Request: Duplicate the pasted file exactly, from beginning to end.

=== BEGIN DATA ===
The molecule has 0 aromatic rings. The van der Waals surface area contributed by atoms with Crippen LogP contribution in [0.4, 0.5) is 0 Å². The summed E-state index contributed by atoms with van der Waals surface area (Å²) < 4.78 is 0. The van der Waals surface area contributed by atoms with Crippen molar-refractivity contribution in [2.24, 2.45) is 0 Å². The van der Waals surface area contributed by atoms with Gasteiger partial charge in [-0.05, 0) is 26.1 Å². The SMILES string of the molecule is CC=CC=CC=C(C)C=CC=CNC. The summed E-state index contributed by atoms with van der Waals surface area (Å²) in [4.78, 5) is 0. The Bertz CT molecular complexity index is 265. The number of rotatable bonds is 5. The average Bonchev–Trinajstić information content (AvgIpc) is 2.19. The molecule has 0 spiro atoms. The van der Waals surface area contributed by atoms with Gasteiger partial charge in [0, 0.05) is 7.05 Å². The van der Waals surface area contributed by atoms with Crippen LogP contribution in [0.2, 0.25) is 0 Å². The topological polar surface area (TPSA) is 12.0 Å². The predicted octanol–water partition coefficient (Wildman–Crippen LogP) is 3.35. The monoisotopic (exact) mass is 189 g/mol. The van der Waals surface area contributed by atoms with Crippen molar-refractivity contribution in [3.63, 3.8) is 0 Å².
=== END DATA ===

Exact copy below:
The molecule has 0 aromatic rings. The van der Waals surface area contributed by atoms with Crippen LogP contribution in [0.4, 0.5) is 0 Å². The summed E-state index contributed by atoms with van der Waals surface area (Å²) < 4.78 is 0. The van der Waals surface area contributed by atoms with Crippen molar-refractivity contribution in [2.24, 2.45) is 0 Å². The van der Waals surface area contributed by atoms with Gasteiger partial charge in [-0.05, 0) is 26.1 Å². The SMILES string of the molecule is CC=CC=CC=C(C)C=CC=CNC. The summed E-state index contributed by atoms with van der Waals surface area (Å²) in [4.78, 5) is 0. The Bertz CT molecular complexity index is 265. The number of rotatable bonds is 5. The average Bonchev–Trinajstić information content (AvgIpc) is 2.19. The molecule has 0 spiro atoms. The van der Waals surface area contributed by atoms with Gasteiger partial charge in [0, 0.05) is 7.05 Å². The van der Waals surface area contributed by atoms with Crippen LogP contribution in [0.2, 0.25) is 0 Å². The topological polar surface area (TPSA) is 12.0 Å². The predicted octanol–water partition coefficient (Wildman–Crippen LogP) is 3.35. The monoisotopic (exact) mass is 189 g/mol. The van der Waals surface area contributed by atoms with Crippen molar-refractivity contribution in [3.63, 3.8) is 0 Å².